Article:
21. Matthew 6:14 tn Here ἄνθρωπος (anthrōpos) is used in a generic sense: “people, others.”
  22. Matthew 6:16 tn Here δέ (de) has not been translated.
  23. Matthew 6:16 tn Here the term “disfigure” (employed in a number of translations) was not used because it could convey to the modern reader the notion of physical mutilation. L&N 79.17 states, “‘to make unsightly, to disfigure, to make ugly.’ ἀφανίζουσιν γὰρ τὰ πρόσωπα αὐτῶν ‘for they make their faces unsightly’ Mt 6:16.”
  24. Matthew 6:16 tn Grk “Truly (ἀμήν, amēn), I say to you.”
  25. Matthew 6:17 tn Here δέ (de) has not been translated.
  26. Matthew 6:17 sn This anointing would be done with olive oil or perfumed oil, a cosmetic procedure done in conjunction with washing the face.
  27. Matthew 6:19 tn The term σής (sēs) refers to moths in general. It is specifically the larvae of moths that destroy clothing by eating holes in it (L&N 4.49; BDAG 922 s.v.). See Jas 5:2, which mentions “moth-eaten” clothing.
  28. Matthew 6:19 tn Traditionally “rust,” literally “eating” or “consuming.” Greek has a specific word for “rust” (James 5:3), whereas the term used here is not used of rust anywhere else. In the present context where moths are mentioned, some interpreters see a reference to some other kind of consuming insect. Mal 3:11 LXX does appear to use the Greek term as a translation of the Hebrew term for some type of grasshopper. Two OT passages (Job 13:28; Hos 5:12) mention “moth” in parallel with “rot” or “wood rot”; the physician Galen used the Greek term in medical texts to refer to the decay of teeth (6.422; 12.879). It is thus possible to see the second term in Matt 6:19 as referring to some type of rot, decay, or corrosion rather than as a specific reference to damage by insects or other pests. However, a surviving fragment by the Greek poet Pindar (fragment 209; Oxford Text = 222) mentions the inability of moths or weevils to destroy gold: “Gold is the child of Zeus; neither moth nor weevil consumes it” (cf. BDAG 922 s.v. σής where the word for “weevil,” κίς, is mistranslated as “rust”). In light of this usage and the context it was decided to render the Greek term as “devouring insect.”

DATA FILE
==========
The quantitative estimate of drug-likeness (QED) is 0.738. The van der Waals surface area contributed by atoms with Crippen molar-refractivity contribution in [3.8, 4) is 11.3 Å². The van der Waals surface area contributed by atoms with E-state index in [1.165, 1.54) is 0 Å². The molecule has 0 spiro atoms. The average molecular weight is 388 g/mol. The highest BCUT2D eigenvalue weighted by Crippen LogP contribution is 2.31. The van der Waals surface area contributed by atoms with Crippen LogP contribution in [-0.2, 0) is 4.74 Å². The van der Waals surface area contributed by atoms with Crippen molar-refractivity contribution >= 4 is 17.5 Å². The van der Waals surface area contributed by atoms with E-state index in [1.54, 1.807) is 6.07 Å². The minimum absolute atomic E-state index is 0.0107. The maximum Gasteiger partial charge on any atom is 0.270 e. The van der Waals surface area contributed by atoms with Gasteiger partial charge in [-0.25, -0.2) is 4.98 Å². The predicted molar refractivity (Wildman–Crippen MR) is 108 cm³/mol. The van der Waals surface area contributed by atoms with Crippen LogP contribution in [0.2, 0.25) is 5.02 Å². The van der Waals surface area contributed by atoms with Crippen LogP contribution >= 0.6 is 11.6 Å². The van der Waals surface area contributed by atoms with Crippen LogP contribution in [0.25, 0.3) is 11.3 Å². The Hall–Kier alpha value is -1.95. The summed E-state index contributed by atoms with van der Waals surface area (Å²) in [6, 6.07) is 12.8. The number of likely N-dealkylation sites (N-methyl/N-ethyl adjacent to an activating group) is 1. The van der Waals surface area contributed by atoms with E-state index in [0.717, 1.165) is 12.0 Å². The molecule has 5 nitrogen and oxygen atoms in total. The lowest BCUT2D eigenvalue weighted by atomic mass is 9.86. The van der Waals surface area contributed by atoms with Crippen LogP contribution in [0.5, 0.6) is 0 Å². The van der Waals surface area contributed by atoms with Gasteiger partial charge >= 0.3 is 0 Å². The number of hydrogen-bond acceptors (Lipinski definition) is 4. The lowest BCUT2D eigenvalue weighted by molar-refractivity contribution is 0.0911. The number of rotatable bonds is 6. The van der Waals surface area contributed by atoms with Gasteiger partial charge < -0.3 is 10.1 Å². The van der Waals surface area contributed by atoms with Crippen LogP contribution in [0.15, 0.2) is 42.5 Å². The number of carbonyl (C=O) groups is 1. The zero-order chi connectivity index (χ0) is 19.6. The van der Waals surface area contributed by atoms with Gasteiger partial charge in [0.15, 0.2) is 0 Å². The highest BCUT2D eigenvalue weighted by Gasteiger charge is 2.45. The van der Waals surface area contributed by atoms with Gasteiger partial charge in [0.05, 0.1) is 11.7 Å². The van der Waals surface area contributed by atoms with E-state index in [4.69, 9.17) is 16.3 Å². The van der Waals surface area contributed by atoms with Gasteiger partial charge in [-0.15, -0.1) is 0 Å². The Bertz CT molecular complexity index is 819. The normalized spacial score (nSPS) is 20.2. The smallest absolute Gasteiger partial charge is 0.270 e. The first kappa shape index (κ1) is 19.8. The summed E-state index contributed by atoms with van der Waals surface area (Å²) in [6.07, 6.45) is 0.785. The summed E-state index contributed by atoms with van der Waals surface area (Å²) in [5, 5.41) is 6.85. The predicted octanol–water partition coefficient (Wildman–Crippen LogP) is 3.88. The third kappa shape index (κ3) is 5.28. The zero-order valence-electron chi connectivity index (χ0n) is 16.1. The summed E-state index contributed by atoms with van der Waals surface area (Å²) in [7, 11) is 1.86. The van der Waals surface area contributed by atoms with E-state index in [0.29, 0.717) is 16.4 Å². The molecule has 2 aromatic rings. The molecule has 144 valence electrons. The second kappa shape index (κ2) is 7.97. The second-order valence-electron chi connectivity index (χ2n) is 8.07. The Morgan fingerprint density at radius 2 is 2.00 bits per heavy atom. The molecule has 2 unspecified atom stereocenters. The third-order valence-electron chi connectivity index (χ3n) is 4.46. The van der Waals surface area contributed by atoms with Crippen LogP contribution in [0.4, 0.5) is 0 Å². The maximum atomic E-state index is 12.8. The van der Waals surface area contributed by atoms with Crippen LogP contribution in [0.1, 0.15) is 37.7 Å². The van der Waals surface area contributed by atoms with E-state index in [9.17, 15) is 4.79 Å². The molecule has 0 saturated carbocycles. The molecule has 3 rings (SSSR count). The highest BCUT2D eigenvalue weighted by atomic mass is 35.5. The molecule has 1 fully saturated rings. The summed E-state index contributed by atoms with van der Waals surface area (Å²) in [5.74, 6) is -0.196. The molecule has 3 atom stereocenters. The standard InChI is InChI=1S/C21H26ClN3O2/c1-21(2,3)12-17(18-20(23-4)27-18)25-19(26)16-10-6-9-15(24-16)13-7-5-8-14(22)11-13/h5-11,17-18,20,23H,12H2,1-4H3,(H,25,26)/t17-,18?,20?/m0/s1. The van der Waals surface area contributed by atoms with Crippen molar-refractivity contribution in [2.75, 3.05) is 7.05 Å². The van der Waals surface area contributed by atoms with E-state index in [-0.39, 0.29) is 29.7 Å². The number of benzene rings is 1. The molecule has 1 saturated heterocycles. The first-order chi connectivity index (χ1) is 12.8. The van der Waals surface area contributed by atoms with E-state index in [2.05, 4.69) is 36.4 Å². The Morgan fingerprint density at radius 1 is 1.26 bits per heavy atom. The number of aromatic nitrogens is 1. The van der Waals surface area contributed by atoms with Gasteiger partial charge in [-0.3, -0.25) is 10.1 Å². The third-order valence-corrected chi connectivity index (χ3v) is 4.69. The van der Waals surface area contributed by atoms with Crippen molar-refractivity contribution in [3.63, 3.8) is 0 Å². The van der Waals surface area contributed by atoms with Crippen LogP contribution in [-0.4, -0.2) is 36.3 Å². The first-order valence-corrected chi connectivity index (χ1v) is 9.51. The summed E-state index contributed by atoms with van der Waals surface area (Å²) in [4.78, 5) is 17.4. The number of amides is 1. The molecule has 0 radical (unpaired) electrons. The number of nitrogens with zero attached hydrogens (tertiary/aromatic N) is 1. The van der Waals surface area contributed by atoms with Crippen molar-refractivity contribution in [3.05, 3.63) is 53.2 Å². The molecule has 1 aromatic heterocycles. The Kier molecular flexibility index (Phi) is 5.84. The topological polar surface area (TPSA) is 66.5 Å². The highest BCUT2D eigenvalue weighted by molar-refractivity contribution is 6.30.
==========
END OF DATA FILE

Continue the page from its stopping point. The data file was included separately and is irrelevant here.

29. Matthew 6:21 tn The pronouns in this verse are singular while the pronouns in vv. 19-20 are plural. The change to singular emphasizes personal responsibility as opposed to corporate responsibility; even if others do not listen, the individual who hears Jesus’ commands is responsible to obey.
  30. Matthew 6:21 sn Seeking heavenly treasure means serving others and honoring God by doing so.
  31. Matthew 6:22 tn Or “sound” (so L&N 23.132 and most scholars). A few scholars take this word to mean something like “generous” here (L&N 57.107). partly due to the immediate context concerning money, in which case the “eye” is a metonymy for the entire person (“if you are generous”).
  32. Matthew 6:23 tn Or “if your eye is sick” (L&N 23.149). sn There may be a slight wordplay here, as this term can also mean “evil,” so the figure uses a term that points to the real meaning of being careful as to what one pays attention to or looks at. Ancient understanding of vision involved light coming into the body from outside, and “light” thus easily becomes a metaphor for teaching. As a “diseased” eye would hinder the passage of light, so in the metaphor Jesus’ teaching would be blocked from being internalized in the hearer.
  33. Matthew 6:24 sn The contrast between hate and love here is rhetorical. The point is that one will choose the favorite if a choice has to be made.
  34. Matthew 6:24 tn Or “and treat [the other] with contempt.”
  35. Matthew 6:24 tn Grk “God and mammon.”sn The term money is used to translate mammon, the Aramaic term for wealth or possessions. The point is not that money is inherently evil, but that it is often misused so that it is a means of evil; see 1 Tim 6:6-10, 17-19. Here “money” is personified as a potential master and thus competes with God for the loyalty of the disciple. The passage is ultimately not a condemnation of wealth (there is no call here for absolute poverty) but a call for unqualified discipleship. God must be first, not money or possessions.
  36. Matthew 6:25 tn Or “do not be anxious,” and so throughout the rest of this paragraph.
  37. Matthew 6:26 tn Or “the wild birds”; Grk “the birds of the sky” or “the birds of the heaven”; the Greek word οὐρανός (ouranos) may be translated either “sky” or “heaven,” depending on the context. The idiomatic expression “birds of the sky” refers to wild birds as opposed to domesticated fowl (cf. BDAG 809 s.v. πετεινόν).